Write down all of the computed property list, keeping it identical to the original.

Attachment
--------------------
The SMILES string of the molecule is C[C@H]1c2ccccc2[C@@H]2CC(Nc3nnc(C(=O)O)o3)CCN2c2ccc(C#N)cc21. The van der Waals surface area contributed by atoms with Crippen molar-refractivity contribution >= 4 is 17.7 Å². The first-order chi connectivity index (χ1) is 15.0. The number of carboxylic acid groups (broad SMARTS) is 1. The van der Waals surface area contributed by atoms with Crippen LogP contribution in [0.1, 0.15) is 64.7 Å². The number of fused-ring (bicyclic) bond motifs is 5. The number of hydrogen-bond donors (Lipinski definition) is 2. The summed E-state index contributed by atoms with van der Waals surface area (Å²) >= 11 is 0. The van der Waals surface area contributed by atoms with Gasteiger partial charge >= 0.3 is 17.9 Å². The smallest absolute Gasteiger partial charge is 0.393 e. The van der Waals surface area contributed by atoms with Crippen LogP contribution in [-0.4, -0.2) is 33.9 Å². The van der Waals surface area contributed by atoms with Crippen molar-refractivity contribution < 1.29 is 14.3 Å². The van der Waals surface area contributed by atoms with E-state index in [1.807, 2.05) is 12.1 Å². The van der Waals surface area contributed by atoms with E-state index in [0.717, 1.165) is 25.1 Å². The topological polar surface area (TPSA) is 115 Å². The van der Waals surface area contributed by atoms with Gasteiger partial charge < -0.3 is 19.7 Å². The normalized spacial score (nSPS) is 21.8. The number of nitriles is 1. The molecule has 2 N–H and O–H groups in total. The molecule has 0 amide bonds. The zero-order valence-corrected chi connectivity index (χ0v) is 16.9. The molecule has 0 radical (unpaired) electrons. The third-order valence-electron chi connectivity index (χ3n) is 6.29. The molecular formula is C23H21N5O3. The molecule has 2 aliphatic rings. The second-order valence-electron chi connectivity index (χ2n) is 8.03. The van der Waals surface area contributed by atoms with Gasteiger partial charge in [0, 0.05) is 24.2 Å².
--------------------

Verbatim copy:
The SMILES string of the molecule is C[C@H]1c2ccccc2[C@@H]2CC(Nc3nnc(C(=O)O)o3)CCN2c2ccc(C#N)cc21. The van der Waals surface area contributed by atoms with Crippen molar-refractivity contribution >= 4 is 17.7 Å². The first-order chi connectivity index (χ1) is 15.0. The number of carboxylic acid groups (broad SMARTS) is 1. The van der Waals surface area contributed by atoms with Crippen LogP contribution in [0.1, 0.15) is 64.7 Å². The number of fused-ring (bicyclic) bond motifs is 5. The number of hydrogen-bond donors (Lipinski definition) is 2. The summed E-state index contributed by atoms with van der Waals surface area (Å²) >= 11 is 0. The van der Waals surface area contributed by atoms with Gasteiger partial charge >= 0.3 is 17.9 Å². The smallest absolute Gasteiger partial charge is 0.393 e. The van der Waals surface area contributed by atoms with Crippen LogP contribution in [-0.4, -0.2) is 33.9 Å². The van der Waals surface area contributed by atoms with Crippen molar-refractivity contribution < 1.29 is 14.3 Å². The van der Waals surface area contributed by atoms with E-state index in [1.807, 2.05) is 12.1 Å². The van der Waals surface area contributed by atoms with E-state index in [0.717, 1.165) is 25.1 Å². The topological polar surface area (TPSA) is 115 Å². The van der Waals surface area contributed by atoms with Gasteiger partial charge < -0.3 is 19.7 Å². The normalized spacial score (nSPS) is 21.8. The number of nitriles is 1. The molecule has 2 N–H and O–H groups in total. The molecule has 0 amide bonds. The zero-order valence-corrected chi connectivity index (χ0v) is 16.9. The molecule has 0 radical (unpaired) electrons. The third-order valence-electron chi connectivity index (χ3n) is 6.29. The molecular formula is C23H21N5O3. The molecule has 2 aliphatic rings. The second-order valence-electron chi connectivity index (χ2n) is 8.03. The van der Waals surface area contributed by atoms with Gasteiger partial charge in [0, 0.05) is 24.2 Å².